The nonprofit board that oversees Seattle'ês struggling classical music station KING-FM met last Thursday as part of continuing efforts to address revenue shortfalls that led to layoffs in September. Apparently, no verdicts yet, despite months of wrestling with the issues.
KING-FM was gifted to a non-profit organization by the Bullitt family 15 years ago, with annual proceeds to be distributed evenly to ArtsFund, for distribution to smaller musical groups, Seattle Opera, and Seattle Symphony. While lucrative in the past, this arrangement now faces a combination of factors — including the recession, changes in traditional media, and decisions made by station management — that has caused hard times for the station. The result has been staff layoffs, and for the first time no funds will be distributed to the three musical groups next year.
Reached by Crosscut via email after last week's board meeting, KING-FM board chair Chris Bayley said that the board had not taken any specific action. 'êThe meeting this week was one of a series we have had [for] strategic planning,'ê Bayley wrote. When questioned specifically about the possibility of additional layoffs, Bayley said that 'êno further staffing reductions are planned.'ê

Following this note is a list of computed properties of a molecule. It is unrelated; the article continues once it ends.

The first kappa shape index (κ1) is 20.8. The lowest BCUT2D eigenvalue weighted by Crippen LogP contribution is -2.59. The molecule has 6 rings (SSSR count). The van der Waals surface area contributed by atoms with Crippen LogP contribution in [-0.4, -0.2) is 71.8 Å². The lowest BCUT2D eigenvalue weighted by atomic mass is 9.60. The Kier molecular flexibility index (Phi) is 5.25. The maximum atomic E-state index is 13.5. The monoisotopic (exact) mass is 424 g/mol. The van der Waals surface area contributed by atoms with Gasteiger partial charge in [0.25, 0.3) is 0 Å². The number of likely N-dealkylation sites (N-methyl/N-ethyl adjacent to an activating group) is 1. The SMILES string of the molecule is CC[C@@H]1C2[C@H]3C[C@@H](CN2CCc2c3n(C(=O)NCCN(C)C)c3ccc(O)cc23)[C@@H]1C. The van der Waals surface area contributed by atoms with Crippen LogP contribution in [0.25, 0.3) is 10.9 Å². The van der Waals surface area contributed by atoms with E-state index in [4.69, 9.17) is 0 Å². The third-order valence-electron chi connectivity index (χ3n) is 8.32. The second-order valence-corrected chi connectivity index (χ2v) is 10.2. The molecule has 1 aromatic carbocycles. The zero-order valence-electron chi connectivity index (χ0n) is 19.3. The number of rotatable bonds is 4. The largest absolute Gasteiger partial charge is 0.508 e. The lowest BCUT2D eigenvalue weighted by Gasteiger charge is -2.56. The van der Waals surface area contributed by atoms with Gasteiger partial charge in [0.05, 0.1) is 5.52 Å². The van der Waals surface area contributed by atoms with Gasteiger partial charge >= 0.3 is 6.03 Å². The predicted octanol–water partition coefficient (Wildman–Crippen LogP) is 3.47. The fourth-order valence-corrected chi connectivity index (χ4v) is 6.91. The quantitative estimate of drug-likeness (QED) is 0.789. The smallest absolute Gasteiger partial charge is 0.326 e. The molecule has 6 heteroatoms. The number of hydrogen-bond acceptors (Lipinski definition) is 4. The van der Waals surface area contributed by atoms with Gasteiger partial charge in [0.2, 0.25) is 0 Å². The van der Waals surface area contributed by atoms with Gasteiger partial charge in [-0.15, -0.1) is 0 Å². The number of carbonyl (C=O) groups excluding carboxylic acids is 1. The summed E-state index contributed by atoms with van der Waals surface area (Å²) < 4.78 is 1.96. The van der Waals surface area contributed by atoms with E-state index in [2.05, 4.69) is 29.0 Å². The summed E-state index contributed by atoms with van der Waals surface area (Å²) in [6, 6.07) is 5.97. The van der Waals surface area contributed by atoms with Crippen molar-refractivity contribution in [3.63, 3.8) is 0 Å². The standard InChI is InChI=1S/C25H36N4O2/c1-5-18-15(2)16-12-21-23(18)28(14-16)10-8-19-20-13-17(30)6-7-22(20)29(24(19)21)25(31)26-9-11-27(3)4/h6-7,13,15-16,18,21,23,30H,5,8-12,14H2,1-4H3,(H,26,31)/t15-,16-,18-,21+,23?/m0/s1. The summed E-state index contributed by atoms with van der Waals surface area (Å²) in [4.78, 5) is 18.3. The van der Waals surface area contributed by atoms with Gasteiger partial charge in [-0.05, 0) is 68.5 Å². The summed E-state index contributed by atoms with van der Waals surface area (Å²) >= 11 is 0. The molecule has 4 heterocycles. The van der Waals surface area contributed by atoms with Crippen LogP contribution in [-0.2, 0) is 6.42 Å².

It'ês unclear what specific options KING-FM has been weighing in the two months since the station'ês troubles were first revealed. Also unknown is to what degree station management has consulted with KING-FM'ês listeners, advertisers, and other stakeholders as part of the station'ês strategic planning. I asked Bayley about listener and other community concerns for the station. He wrote, 'êI assure you that the board is hard at work on a long term plan which will assure the robust long term health of KING-FM as a classical music broadcaster and important part of the Seattle arts community.'ê Bayley added that KING-FM 'êshould be able to talk more about our plan by mid-2010.'ê
Possible options for KING-FM include converting the station to a membership- and underwriting-based organization (like KUOW or KPLU but probably with only NPR headline service rather than full NPR programming) and/or jettisoning some or much of its local programming and instead broadcasting a satellite-distributed classical music service. The station has also moved aggressively into web-casting.
I sent questions to executives of ArtsFund, Seattle Opera, and the Seattle Symphony earlier this month asking about their willingness to give up annual dividends if that'ês what it would take for KING-FM to survive. No replies so far.